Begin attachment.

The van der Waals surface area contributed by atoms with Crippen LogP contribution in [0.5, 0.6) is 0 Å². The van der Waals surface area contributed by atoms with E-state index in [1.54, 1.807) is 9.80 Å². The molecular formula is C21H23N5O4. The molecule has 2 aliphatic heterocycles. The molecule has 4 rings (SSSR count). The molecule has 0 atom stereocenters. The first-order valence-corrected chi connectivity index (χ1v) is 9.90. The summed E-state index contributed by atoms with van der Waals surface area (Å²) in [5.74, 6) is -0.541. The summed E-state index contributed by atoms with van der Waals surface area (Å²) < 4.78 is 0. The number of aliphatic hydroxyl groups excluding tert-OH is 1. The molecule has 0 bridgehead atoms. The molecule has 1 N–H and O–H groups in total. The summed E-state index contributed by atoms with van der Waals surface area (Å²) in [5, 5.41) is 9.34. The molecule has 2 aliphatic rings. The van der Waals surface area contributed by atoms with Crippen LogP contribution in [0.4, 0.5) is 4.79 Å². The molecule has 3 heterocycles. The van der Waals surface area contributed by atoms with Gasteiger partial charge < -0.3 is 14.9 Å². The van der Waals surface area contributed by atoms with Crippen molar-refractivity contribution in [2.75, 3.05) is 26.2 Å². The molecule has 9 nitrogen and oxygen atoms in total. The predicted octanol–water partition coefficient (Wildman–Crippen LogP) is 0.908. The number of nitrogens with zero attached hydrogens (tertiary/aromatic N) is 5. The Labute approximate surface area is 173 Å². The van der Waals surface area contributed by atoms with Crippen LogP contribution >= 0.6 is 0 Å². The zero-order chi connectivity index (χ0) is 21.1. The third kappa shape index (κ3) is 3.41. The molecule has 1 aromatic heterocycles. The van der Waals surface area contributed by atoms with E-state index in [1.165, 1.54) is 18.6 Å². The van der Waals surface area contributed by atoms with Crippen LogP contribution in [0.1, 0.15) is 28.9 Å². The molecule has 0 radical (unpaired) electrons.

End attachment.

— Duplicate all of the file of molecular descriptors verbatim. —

The van der Waals surface area contributed by atoms with Crippen LogP contribution in [0.5, 0.6) is 0 Å². The van der Waals surface area contributed by atoms with E-state index in [1.54, 1.807) is 9.80 Å². The molecular formula is C21H23N5O4. The molecule has 2 aliphatic heterocycles. The molecule has 4 rings (SSSR count). The molecule has 0 atom stereocenters. The first-order valence-corrected chi connectivity index (χ1v) is 9.90. The summed E-state index contributed by atoms with van der Waals surface area (Å²) in [5.74, 6) is -0.541. The summed E-state index contributed by atoms with van der Waals surface area (Å²) < 4.78 is 0. The number of aliphatic hydroxyl groups excluding tert-OH is 1. The molecule has 0 bridgehead atoms. The molecule has 1 N–H and O–H groups in total. The summed E-state index contributed by atoms with van der Waals surface area (Å²) in [5, 5.41) is 9.34. The molecule has 2 aliphatic rings. The van der Waals surface area contributed by atoms with Crippen LogP contribution in [0.4, 0.5) is 4.79 Å². The molecule has 3 heterocycles. The van der Waals surface area contributed by atoms with Gasteiger partial charge < -0.3 is 14.9 Å². The van der Waals surface area contributed by atoms with Crippen molar-refractivity contribution in [2.75, 3.05) is 26.2 Å². The molecule has 9 nitrogen and oxygen atoms in total. The predicted octanol–water partition coefficient (Wildman–Crippen LogP) is 0.908. The number of nitrogens with zero attached hydrogens (tertiary/aromatic N) is 5. The Labute approximate surface area is 173 Å². The van der Waals surface area contributed by atoms with Crippen LogP contribution >= 0.6 is 0 Å². The zero-order chi connectivity index (χ0) is 21.1. The third kappa shape index (κ3) is 3.41. The molecule has 1 aromatic heterocycles. The van der Waals surface area contributed by atoms with E-state index in [1.165, 1.54) is 18.6 Å². The van der Waals surface area contributed by atoms with Crippen LogP contribution in [0.1, 0.15) is 28.9 Å². The molecule has 0 radical (unpaired) electrons.